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14 Feb

In the Stadel-Höhle Cave in Hohlenstein, Wetzel and Otto Völzing found approximately 200 fragments of ivory from a mammoth tusk that showed signs of carving, but they had little time to study their find, due to the outbreak of World War II.

The following is Part IA (Prehistoric Era – 399 CE) of my attempt to trace the history of human artistic endeavors by finding the best, most significant, and most highly-regarded works of visual art (primarily painting and sculpture) from all times and places and presenting them in chronological order.

The seven Art History 101 lists contain every work of art that was on at least two of the 24 ‘Best Works of Art’ lists that I collected from the Internet and books.

The purpose of the Venus of Willendorf and other Venus figurines is debated, but the sculptor’s emphasis on the female body’s sexual and childbearing characteristics has led many to conclude that this and other such figurines were fertility goddesses or otherwise played a role in fertility rituals.

The Venus of Willendorf is now at the Naturhistorisches Museum in Vienna.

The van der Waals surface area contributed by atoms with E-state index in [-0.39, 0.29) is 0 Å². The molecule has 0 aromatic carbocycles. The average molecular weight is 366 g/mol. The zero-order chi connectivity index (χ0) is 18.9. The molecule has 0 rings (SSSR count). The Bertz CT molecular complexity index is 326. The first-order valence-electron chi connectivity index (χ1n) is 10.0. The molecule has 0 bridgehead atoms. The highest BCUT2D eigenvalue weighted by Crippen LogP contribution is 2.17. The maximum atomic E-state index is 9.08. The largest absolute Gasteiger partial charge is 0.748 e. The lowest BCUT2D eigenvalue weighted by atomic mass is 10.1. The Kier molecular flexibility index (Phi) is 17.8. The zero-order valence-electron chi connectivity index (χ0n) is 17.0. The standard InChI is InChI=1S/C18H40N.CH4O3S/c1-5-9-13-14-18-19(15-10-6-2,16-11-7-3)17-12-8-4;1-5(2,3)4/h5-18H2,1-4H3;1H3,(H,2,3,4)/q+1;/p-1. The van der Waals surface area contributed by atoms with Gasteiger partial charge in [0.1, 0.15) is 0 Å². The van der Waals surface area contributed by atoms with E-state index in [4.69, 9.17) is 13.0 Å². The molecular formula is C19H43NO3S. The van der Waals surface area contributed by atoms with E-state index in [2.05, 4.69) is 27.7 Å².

There are traces of red ochre on the figurine, indicating it was once painted.The type of limestone used was not found locally, indicating the existence of a trade network.The Pech-Merle cave in southern France runs for 1.2 miles and contains cave art from three different periods: Gravettian (25,000-20,000 BCE); Solutrean (20,000-15,000 BCE); and Magdalenian (15,000-10,000 BCE).The wall paintings include animals, human figures, hand stencils and many unexplained abstract markings.The culture is known for its many bone, stone, or clay statuettes of women, usually with large breasts, bellies, thighs, hips and buttocks, that are referred to as Venus figurines, even though they predate the Greco-Roman Venus mythology by many thousands of years.Many of the figurines are either headless or faceless. tall carved limestone figurine known as the Venus of Willendorf (see images above) was found in 1908 at a Paleolithic site in the Danube valley of Austria, near the town of Willendorf.If there are copyright concerns, please let me know.) Each entry includes the date of the work, the artist’s name, the name (or names) of the work, the style or culture associated with the work, and the location where the work was produced.In addition, I have included a brief essay with description (including measurements), artistic materials used, background and interpretation.